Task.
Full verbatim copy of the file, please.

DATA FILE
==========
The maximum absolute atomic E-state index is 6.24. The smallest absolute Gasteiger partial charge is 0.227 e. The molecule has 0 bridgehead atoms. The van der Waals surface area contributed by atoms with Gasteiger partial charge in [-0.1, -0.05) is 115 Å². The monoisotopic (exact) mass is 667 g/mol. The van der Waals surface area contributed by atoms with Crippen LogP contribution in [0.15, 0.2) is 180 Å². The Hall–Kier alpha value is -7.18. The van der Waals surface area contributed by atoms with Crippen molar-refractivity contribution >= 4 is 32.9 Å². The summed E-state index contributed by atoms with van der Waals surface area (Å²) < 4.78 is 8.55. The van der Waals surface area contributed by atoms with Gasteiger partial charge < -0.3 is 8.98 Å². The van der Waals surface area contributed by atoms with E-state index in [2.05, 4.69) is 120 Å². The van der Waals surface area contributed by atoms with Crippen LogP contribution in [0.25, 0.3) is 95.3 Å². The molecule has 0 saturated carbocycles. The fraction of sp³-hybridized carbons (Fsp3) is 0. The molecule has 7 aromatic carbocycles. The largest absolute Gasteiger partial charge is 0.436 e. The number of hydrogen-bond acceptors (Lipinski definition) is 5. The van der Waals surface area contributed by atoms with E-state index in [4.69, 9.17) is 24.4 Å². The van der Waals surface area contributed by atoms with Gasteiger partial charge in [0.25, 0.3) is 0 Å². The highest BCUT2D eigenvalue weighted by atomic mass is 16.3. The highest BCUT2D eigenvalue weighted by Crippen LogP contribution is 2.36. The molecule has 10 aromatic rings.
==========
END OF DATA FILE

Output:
The maximum absolute atomic E-state index is 6.24. The smallest absolute Gasteiger partial charge is 0.227 e. The molecule has 0 bridgehead atoms. The van der Waals surface area contributed by atoms with Gasteiger partial charge in [-0.1, -0.05) is 115 Å². The monoisotopic (exact) mass is 667 g/mol. The van der Waals surface area contributed by atoms with Crippen LogP contribution in [0.15, 0.2) is 180 Å². The Hall–Kier alpha value is -7.18. The van der Waals surface area contributed by atoms with Crippen molar-refractivity contribution >= 4 is 32.9 Å². The summed E-state index contributed by atoms with van der Waals surface area (Å²) < 4.78 is 8.55. The van der Waals surface area contributed by atoms with Gasteiger partial charge < -0.3 is 8.98 Å². The van der Waals surface area contributed by atoms with E-state index in [2.05, 4.69) is 120 Å². The van der Waals surface area contributed by atoms with Crippen LogP contribution in [0.25, 0.3) is 95.3 Å². The molecule has 0 saturated carbocycles. The fraction of sp³-hybridized carbons (Fsp3) is 0. The molecule has 7 aromatic carbocycles. The largest absolute Gasteiger partial charge is 0.436 e. The number of hydrogen-bond acceptors (Lipinski definition) is 5. The van der Waals surface area contributed by atoms with E-state index in [4.69, 9.17) is 24.4 Å². The van der Waals surface area contributed by atoms with Gasteiger partial charge in [0.25, 0.3) is 0 Å². The highest BCUT2D eigenvalue weighted by atomic mass is 16.3. The highest BCUT2D eigenvalue weighted by Crippen LogP contribution is 2.36. The molecule has 10 aromatic rings.